- The abdomen elongates, providing the beetle with some way of aiming the expulsion.
All of the chemicals involved in these reactions are commonly seen in other animals and plants.
There are countless ways in which this evolution might have happened, but the point remains that this is a system that can very well be explained by incremental evolution. 5
8. A sincere form of flattery
In the invertebrate world, it’s common to see animals mimicking much bigger and more dangerous animals. Mantids mimic wasps, spiders mimic ants, and butterflies and caterpillars commonly mimic snake eyes. Rarely do arthropods receive the favour in return.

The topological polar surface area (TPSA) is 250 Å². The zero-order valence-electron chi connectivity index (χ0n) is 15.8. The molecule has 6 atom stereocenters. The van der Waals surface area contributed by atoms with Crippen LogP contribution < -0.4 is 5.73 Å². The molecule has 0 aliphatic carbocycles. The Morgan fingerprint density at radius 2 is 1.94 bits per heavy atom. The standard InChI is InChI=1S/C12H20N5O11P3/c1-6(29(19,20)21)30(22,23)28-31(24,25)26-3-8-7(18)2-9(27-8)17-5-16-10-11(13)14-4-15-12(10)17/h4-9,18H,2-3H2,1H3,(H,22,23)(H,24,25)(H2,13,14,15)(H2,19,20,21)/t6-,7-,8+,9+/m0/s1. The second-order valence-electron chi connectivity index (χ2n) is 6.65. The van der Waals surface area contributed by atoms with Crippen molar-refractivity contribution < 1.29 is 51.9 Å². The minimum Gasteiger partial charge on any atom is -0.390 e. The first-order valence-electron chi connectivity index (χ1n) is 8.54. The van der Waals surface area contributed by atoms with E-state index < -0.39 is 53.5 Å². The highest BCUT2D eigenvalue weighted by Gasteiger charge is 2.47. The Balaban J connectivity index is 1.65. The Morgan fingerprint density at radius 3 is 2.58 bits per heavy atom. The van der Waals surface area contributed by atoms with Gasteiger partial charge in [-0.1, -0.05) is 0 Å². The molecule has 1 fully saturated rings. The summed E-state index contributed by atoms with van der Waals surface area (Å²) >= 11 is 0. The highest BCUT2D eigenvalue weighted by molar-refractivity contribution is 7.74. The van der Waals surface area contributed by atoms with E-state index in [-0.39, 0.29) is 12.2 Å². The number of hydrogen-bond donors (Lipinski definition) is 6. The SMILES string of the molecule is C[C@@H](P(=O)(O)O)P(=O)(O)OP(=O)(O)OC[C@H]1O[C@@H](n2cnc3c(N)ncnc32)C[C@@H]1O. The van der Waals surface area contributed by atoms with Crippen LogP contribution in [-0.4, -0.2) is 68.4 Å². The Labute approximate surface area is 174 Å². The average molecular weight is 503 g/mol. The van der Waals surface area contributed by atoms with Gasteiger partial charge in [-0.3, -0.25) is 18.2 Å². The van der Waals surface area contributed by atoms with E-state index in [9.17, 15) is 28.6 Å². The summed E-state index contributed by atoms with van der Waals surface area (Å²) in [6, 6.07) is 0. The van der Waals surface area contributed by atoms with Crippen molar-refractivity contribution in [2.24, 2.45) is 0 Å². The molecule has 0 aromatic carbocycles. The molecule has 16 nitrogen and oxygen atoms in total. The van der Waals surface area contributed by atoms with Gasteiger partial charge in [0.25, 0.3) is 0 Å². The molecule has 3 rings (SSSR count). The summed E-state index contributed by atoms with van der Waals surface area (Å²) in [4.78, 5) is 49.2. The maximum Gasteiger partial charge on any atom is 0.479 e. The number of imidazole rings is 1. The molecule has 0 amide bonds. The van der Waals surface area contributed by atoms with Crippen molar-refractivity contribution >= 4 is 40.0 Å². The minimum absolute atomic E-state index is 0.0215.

The bombardier beetle, however, has at least one fan. The bushveld lizard, found in Southern Africa, not only has similar colouration to the Oogpister beetle but mimics its walk too!
This is down to the sheer effectiveness of the beetle’s deterrents, the creation of which was apparently so expensive that the lizard has to settle for merely pretending to have them.
Bombardier Beetle Fact-File Summary
Fact Sources & References
- Ted C. MacRae (2009), “Tyrant ground beetles“, Beetles In The Bush.
- M. Wagner (2020), “Benzoquinones in the defensive secretion of a bug (Pamillia behrensii): a common chemical trait retrieved in the Heteroptera“, BioRxiv.
- David L. Chandler (2015), “How some beetles produce a scalding defensive spray“, MIT News Office.
- Shinji Sugiura and Takuya Sato (2018), “Successful escape of bombardier beetles from predator digestive systems“, Biology Letters.
- Mark Isaak (2003), “Bombardier Beetles and the Argument of Design“, TalkOrigins.